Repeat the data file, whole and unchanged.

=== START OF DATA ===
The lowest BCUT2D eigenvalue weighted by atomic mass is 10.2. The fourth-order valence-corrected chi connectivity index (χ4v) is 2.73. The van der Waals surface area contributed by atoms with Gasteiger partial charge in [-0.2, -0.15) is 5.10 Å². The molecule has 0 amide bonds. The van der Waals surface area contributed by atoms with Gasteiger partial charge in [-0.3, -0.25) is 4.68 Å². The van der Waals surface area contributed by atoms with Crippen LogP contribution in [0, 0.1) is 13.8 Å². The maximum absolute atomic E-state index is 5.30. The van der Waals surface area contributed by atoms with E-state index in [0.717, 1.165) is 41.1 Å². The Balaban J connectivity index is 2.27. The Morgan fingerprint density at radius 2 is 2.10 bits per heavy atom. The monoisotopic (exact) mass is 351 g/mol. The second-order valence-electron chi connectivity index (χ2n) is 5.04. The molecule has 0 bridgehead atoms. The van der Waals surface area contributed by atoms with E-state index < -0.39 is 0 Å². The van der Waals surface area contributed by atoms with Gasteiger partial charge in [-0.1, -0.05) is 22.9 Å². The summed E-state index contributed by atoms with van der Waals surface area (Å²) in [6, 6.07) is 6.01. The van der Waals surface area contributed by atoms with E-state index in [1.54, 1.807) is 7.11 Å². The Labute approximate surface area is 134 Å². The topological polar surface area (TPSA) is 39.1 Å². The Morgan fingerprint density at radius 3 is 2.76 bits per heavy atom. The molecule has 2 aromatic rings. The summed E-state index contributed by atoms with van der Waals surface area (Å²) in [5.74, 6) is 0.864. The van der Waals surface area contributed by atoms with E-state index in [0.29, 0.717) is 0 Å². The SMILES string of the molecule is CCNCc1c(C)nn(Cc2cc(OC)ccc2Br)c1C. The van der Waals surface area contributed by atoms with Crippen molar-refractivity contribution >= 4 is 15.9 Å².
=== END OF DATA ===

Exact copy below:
The lowest BCUT2D eigenvalue weighted by atomic mass is 10.2. The fourth-order valence-corrected chi connectivity index (χ4v) is 2.73. The van der Waals surface area contributed by atoms with Gasteiger partial charge in [-0.2, -0.15) is 5.10 Å². The molecule has 0 amide bonds. The van der Waals surface area contributed by atoms with Gasteiger partial charge in [-0.3, -0.25) is 4.68 Å². The van der Waals surface area contributed by atoms with Crippen LogP contribution in [0, 0.1) is 13.8 Å². The maximum absolute atomic E-state index is 5.30. The van der Waals surface area contributed by atoms with E-state index in [0.717, 1.165) is 41.1 Å². The Balaban J connectivity index is 2.27. The Morgan fingerprint density at radius 2 is 2.10 bits per heavy atom. The monoisotopic (exact) mass is 351 g/mol. The second-order valence-electron chi connectivity index (χ2n) is 5.04. The molecule has 0 bridgehead atoms. The van der Waals surface area contributed by atoms with E-state index < -0.39 is 0 Å². The van der Waals surface area contributed by atoms with Gasteiger partial charge in [-0.1, -0.05) is 22.9 Å². The summed E-state index contributed by atoms with van der Waals surface area (Å²) in [6, 6.07) is 6.01. The van der Waals surface area contributed by atoms with E-state index in [1.54, 1.807) is 7.11 Å². The Labute approximate surface area is 134 Å². The topological polar surface area (TPSA) is 39.1 Å². The Morgan fingerprint density at radius 3 is 2.76 bits per heavy atom. The molecule has 2 aromatic rings. The summed E-state index contributed by atoms with van der Waals surface area (Å²) in [5.74, 6) is 0.864. The van der Waals surface area contributed by atoms with E-state index in [0.29, 0.717) is 0 Å². The SMILES string of the molecule is CCNCc1c(C)nn(Cc2cc(OC)ccc2Br)c1C. The van der Waals surface area contributed by atoms with Crippen molar-refractivity contribution >= 4 is 15.9 Å².